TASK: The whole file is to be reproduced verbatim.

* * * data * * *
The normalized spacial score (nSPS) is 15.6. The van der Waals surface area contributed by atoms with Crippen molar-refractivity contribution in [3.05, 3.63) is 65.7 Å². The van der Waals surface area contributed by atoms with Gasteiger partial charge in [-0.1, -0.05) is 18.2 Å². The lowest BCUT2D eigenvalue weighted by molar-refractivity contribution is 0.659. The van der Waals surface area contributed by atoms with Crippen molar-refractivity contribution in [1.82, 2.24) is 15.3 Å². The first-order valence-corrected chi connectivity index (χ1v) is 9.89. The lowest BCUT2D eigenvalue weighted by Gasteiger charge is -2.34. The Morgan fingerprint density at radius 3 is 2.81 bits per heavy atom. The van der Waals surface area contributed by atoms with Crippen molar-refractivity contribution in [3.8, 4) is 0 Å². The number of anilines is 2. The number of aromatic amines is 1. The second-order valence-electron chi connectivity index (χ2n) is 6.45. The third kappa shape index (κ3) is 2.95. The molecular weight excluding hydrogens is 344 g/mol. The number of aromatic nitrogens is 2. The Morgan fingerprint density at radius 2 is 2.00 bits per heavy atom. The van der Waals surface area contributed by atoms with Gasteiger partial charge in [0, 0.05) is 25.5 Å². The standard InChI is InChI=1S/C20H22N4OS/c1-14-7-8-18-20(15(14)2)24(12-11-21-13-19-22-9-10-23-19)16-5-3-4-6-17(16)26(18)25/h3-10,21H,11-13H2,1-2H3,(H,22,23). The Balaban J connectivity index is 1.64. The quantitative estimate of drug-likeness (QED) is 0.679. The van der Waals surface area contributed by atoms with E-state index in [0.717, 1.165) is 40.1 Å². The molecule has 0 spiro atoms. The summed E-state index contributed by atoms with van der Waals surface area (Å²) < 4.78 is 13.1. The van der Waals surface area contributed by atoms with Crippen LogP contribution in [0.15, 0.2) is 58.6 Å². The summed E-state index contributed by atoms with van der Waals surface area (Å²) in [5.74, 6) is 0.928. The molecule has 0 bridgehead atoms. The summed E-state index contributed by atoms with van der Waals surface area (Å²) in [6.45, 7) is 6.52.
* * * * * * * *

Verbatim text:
The normalized spacial score (nSPS) is 15.6. The van der Waals surface area contributed by atoms with Crippen molar-refractivity contribution in [3.05, 3.63) is 65.7 Å². The van der Waals surface area contributed by atoms with Gasteiger partial charge in [-0.1, -0.05) is 18.2 Å². The lowest BCUT2D eigenvalue weighted by molar-refractivity contribution is 0.659. The van der Waals surface area contributed by atoms with Crippen molar-refractivity contribution in [1.82, 2.24) is 15.3 Å². The first-order valence-corrected chi connectivity index (χ1v) is 9.89. The lowest BCUT2D eigenvalue weighted by Gasteiger charge is -2.34. The Morgan fingerprint density at radius 3 is 2.81 bits per heavy atom. The van der Waals surface area contributed by atoms with Crippen molar-refractivity contribution in [3.8, 4) is 0 Å². The number of anilines is 2. The number of aromatic amines is 1. The second-order valence-electron chi connectivity index (χ2n) is 6.45. The third kappa shape index (κ3) is 2.95. The molecular weight excluding hydrogens is 344 g/mol. The number of aromatic nitrogens is 2. The Morgan fingerprint density at radius 2 is 2.00 bits per heavy atom. The van der Waals surface area contributed by atoms with Gasteiger partial charge in [0, 0.05) is 25.5 Å². The standard InChI is InChI=1S/C20H22N4OS/c1-14-7-8-18-20(15(14)2)24(12-11-21-13-19-22-9-10-23-19)16-5-3-4-6-17(16)26(18)25/h3-10,21H,11-13H2,1-2H3,(H,22,23). The Balaban J connectivity index is 1.64. The quantitative estimate of drug-likeness (QED) is 0.679. The van der Waals surface area contributed by atoms with E-state index in [0.717, 1.165) is 40.1 Å². The molecule has 0 spiro atoms. The summed E-state index contributed by atoms with van der Waals surface area (Å²) < 4.78 is 13.1. The van der Waals surface area contributed by atoms with Crippen LogP contribution in [0.15, 0.2) is 58.6 Å². The summed E-state index contributed by atoms with van der Waals surface area (Å²) in [5.74, 6) is 0.928. The molecule has 0 bridgehead atoms. The summed E-state index contributed by atoms with van der Waals surface area (Å²) in [6.45, 7) is 6.52.